The Politics of Poverty

Ideas and analysis from Oxfam America's policy experts

Poll: Voters want leaders to prioritize working poor families and #talkpoverty

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A strong majority of poll respondents across ideological lines believe that the working poor should be a top or important government priority.

Americans recognize a problem when we see it. But what happens when that problem continues to worsen year after year, and leaders are reluctant to speak its name?

According to the Bureau of Labor Statistics, the percentage of workers under the federal poverty line rose to a 20 year high in 2010, the last year analyzed. The number of working poor families in America, many who work multiple jobs, has steadily risen each year since 2005, even before the recession.

Still, after three Presidential debates, neither candidate has spoken about how to address this issue. To be fair, Governor Romney has mentioned poverty five times, and President Obama has spoken about those “who want to climb to the middle class” without being explicit. But neither took the opportunity to detail how their policy agenda will help the working poor. Thought leaders as diverse as Michael Reagan, the pundit and son of President Ronald Reagan, the USA Today editorial board, and former Congressional Progressive Caucus chair Lynn Woolsey have each expressed surprise or dismay that the working poor are not a part of this campaign’s debates.

Speaking up for the working poor is not only vital, but it is a winning argument that resonates with a majority of Americans who want to find viable solutions.

Ignoring the issue of poverty is a missed opportunity according to new polling commissioned by the American Values Network. In total, 87 percent of voters, a strong majority of respondents across ideological lines, believe the working poor should be a top or important government priority.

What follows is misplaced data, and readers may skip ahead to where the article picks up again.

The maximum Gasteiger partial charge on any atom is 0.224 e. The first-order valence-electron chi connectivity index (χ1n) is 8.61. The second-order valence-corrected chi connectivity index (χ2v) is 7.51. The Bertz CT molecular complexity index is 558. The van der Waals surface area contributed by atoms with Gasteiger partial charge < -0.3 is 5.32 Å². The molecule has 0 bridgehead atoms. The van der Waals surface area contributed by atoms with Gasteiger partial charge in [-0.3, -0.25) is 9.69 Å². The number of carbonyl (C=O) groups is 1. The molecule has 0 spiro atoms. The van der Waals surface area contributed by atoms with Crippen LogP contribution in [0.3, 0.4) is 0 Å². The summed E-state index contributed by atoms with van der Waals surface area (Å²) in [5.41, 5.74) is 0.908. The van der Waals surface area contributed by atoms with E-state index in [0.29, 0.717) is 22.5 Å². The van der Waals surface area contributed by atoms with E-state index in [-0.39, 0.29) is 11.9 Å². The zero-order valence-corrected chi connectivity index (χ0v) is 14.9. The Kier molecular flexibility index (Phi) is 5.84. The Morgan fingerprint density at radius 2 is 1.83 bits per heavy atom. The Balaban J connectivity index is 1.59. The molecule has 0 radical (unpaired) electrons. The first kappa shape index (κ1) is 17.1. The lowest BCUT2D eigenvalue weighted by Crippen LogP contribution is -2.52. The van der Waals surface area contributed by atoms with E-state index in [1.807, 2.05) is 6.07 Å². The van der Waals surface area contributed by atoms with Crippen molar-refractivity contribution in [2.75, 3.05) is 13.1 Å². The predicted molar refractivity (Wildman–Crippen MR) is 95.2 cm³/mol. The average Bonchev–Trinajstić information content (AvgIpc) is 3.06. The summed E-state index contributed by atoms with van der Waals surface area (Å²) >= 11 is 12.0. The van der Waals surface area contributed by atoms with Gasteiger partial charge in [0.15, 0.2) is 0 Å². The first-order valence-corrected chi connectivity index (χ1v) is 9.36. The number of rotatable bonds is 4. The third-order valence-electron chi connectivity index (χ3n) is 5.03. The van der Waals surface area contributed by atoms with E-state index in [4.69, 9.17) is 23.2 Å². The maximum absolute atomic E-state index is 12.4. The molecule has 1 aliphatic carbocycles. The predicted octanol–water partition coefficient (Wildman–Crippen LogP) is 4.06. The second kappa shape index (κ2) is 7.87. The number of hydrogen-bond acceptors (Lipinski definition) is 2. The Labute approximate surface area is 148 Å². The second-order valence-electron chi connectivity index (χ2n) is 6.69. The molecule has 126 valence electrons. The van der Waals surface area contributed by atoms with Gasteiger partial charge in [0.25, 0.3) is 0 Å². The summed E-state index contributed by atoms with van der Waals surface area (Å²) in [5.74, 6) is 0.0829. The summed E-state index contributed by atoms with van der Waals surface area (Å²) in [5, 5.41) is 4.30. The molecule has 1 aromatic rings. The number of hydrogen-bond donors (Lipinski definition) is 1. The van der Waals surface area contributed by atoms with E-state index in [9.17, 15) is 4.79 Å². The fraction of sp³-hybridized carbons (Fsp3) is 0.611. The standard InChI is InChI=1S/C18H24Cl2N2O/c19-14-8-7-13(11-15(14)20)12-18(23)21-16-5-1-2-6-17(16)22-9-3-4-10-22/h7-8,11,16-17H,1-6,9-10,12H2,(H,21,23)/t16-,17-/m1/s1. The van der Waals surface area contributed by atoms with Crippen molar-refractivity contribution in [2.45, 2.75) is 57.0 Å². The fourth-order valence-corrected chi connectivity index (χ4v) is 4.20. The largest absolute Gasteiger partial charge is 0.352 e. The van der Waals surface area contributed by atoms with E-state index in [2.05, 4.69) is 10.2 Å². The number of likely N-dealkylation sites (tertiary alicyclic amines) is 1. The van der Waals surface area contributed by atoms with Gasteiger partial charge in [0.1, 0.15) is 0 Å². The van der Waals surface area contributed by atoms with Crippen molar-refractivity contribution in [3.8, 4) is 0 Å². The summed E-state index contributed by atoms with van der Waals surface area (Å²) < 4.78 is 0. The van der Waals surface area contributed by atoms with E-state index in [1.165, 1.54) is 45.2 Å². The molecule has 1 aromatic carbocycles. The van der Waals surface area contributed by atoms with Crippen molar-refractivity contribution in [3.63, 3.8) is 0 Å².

The next Congress and President will make decisions that could significantly impact these families’ income and economic mobility. The survey tested which arguments voters found most compelling in support of policies addressing poverty and for cutting such efforts. When asked to choose between the best argument in support of government initiatives to help struggling families and the best argument for cutting those programs, 58% of respondents found the messages supporting government poverty programs more convincing. Whoever is on Capitol Hill or in the White House after this election should take note.

The poll, conducted among 1005 voters nationwide by the Prime Group between September 26-30, also found voters say candidates who address the issue of poverty as more trustworthy and authentic than those who focus solely on the middle class.

And we’re seeing renewed political interest as American s have come together across the country and online to elevate the discussion of the working poor. Earlier this month, Oxfam joined with Sojourners, World Vision and Bread for the World to launch the documentary film, “The Line”, to highlight the story of hard working American families doing everything right but still struggling in poverty. We could never have imagined the response: over 2,000 screenings in churches, community centers and homes in every state in the union, attended by tens of thousands of people since the film premiered Oct 2. People have gathered to talk about growing poverty in our communities and start a conversation they do not see their leaders having. You can still sign up at http://thelinemovie.com/ to host a screening and join the conversation.

At the film’s premiere, Rev. Jim Wallis encouraged a crowd of 400 in DC plus online viewers to encourage our Presidential candidates to #TalkPoverty and take the conversation to social media. The Half in Ten Campaign has spearheaded the response by grassroots communities who have used Twitter to ask our leaders to discuss their plans for addressing poverty. In 24 hours after the second Presidential debate, these messages reached over 700,000 followers.

Americans care about these issues and they are not afraid to act. But will our leaders listen?

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